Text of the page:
A wealthy bidder has splashed out a world-record 55 million dirhams ($15 million) for a rare car license plate in Dubai, smashing a bar set in the United Arab Emirates more than a decade ago.
Emirates Auction LLC sold plate number P 7—which, at first glance, looks like the number 7 alone, with the P off to the side—on Saturday during a charity auction, according to the company. Proceeds will go to Dubai ruler Sheikh Mohammed bin Rashid’s global food aid initiative, the 1 Billion Meals Endowment.
The UAE has made a habit of auctioning off vanity plates, used by the ultra-rich to show off their status and wealth, for charity. The latest auction broke a record set in 2008 by local businessman Saeed Abdul Ghaffar Khouri, who paid 52.2 million dirhams for a plate bearing the number 1 in Abu Dhabi.
The identity of this weekend’s auction winner was not disclosed.
Vanity plates have also fetched eye-watering prices outside the Middle East: Someone bought the single-letter “R” plate at auction in Hong Kong earlier this year for HK$25.5 million ($3.2 million).
For years, Dubai has been a safe space for the mega-wealthy to flash their wealth and live a tax-free lifestyle. While other parts of the world worry about an economic downturn, the emirate’s economy remains strong—with high oil prices benefitting its neighbors and most important customers. An influx of wealth has buoyed the real-estate market.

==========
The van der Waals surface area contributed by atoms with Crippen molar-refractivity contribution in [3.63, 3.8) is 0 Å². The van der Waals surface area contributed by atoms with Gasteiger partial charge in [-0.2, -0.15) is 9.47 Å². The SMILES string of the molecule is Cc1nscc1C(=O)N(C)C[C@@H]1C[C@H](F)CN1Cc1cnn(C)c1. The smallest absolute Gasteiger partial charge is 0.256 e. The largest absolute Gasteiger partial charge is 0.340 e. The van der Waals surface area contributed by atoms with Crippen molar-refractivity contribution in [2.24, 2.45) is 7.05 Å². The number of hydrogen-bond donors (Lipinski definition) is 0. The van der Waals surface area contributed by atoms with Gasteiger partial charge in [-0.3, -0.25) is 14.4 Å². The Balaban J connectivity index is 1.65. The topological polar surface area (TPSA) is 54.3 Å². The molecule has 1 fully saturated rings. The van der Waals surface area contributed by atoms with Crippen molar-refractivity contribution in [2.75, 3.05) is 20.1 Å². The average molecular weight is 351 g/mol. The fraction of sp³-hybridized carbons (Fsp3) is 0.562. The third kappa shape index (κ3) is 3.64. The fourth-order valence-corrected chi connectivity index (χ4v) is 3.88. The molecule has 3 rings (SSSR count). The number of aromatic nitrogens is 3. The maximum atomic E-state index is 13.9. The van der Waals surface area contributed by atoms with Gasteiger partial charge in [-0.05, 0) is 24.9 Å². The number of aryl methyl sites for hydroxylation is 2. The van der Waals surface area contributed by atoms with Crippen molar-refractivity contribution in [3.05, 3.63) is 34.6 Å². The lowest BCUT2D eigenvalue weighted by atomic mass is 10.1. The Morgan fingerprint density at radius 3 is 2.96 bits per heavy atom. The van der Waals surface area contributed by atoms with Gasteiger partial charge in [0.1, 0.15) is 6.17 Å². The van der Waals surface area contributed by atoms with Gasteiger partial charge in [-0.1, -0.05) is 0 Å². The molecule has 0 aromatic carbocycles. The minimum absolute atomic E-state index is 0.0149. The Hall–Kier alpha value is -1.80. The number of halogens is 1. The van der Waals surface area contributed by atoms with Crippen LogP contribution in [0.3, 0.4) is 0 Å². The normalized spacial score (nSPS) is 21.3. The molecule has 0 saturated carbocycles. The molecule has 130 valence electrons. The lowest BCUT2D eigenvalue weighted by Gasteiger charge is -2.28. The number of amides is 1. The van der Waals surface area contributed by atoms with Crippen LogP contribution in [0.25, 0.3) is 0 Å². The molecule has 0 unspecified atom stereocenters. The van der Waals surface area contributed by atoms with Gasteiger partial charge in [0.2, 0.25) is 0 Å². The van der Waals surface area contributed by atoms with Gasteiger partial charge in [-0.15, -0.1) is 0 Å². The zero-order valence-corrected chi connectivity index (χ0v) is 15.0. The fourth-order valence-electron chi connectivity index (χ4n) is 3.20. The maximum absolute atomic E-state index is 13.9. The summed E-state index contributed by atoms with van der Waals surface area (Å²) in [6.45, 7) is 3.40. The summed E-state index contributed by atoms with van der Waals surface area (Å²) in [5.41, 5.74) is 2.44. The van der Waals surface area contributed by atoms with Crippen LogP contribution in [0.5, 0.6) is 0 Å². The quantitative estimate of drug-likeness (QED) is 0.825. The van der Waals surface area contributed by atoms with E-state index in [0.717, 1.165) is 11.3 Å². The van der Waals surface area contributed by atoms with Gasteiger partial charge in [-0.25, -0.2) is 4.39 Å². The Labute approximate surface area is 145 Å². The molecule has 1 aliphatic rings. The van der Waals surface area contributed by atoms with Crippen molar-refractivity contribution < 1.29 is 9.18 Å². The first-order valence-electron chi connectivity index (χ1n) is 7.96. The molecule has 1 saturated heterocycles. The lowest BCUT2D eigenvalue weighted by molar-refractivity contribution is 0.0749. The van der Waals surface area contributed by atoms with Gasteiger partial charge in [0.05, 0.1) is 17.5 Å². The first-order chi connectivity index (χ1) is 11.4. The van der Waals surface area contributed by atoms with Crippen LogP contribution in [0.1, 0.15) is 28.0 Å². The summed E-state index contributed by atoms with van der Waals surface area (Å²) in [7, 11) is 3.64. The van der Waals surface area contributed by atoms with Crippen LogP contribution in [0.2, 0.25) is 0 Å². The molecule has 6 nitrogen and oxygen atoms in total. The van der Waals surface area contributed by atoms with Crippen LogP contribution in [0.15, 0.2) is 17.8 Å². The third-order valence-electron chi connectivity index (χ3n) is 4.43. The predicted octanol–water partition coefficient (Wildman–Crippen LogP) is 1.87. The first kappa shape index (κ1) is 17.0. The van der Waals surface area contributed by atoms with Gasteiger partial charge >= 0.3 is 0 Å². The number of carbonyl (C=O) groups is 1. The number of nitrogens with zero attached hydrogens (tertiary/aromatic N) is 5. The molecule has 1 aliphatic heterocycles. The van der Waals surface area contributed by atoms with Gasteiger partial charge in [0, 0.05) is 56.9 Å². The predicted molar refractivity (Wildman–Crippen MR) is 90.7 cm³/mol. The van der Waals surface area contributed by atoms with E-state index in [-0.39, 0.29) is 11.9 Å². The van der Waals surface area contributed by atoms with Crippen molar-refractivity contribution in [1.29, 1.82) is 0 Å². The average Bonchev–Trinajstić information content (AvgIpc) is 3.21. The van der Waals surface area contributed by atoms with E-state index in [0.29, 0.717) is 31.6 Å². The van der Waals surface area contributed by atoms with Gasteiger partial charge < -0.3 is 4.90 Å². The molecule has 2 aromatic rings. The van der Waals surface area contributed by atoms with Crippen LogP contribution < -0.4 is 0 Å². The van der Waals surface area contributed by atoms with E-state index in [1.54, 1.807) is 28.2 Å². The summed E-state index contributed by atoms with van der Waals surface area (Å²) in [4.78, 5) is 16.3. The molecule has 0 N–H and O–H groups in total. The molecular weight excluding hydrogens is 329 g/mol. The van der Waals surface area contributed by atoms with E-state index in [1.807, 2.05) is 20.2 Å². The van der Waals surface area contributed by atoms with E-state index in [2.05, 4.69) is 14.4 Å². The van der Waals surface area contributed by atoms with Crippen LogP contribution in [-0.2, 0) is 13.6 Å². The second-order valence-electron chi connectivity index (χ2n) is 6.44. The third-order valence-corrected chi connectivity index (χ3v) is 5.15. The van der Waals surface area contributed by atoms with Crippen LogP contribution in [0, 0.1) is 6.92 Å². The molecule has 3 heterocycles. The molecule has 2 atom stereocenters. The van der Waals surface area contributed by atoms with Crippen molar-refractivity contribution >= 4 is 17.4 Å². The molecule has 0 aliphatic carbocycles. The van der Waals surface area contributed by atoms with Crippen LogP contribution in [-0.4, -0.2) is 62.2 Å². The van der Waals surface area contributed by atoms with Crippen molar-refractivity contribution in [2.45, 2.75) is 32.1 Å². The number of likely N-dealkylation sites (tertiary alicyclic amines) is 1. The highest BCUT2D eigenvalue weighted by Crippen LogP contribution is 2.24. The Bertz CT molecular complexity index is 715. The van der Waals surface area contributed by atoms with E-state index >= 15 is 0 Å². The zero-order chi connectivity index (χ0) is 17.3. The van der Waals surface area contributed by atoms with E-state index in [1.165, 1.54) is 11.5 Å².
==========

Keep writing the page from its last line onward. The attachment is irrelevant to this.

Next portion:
Even moderately paid expats splash out on cars they can newly afford thanks to lower sales tax rates than back home. But the recent Covid-era boom has driven up rents and squeezed middle-class residents.
Businessman Balvinder Singh Sahni, known as Abu Sabah, purchased plate D 5 in 2016 for 33 million dirhams. “Dubai is a city of gold,” he said in an interview Monday. “It’s a city of big people, secure people, nice people. So everybody wants to show their status.”
Sahni told of how when he first visited the luxury hotel Burj Al Arab in 2006, he was refused entry because his car license plate had too many numbers. He was told he needed either a two-digit number plate — or a reservation. “It was always my dream to have a single-digit number,” he said. “When I got the chance, and they told me this money all goes to charity, I went all in.” A self-described numbers guy, Sahni said the D 5 plate fit because his favorite number is nine, and if you add D (the fourth letter of the alphabet) with five, you get nine.
The Guinness World Records did not immediately respond to a request for comment.
The plate sold over the weekend can be transferred to any car registered in the emirate, supercar or not.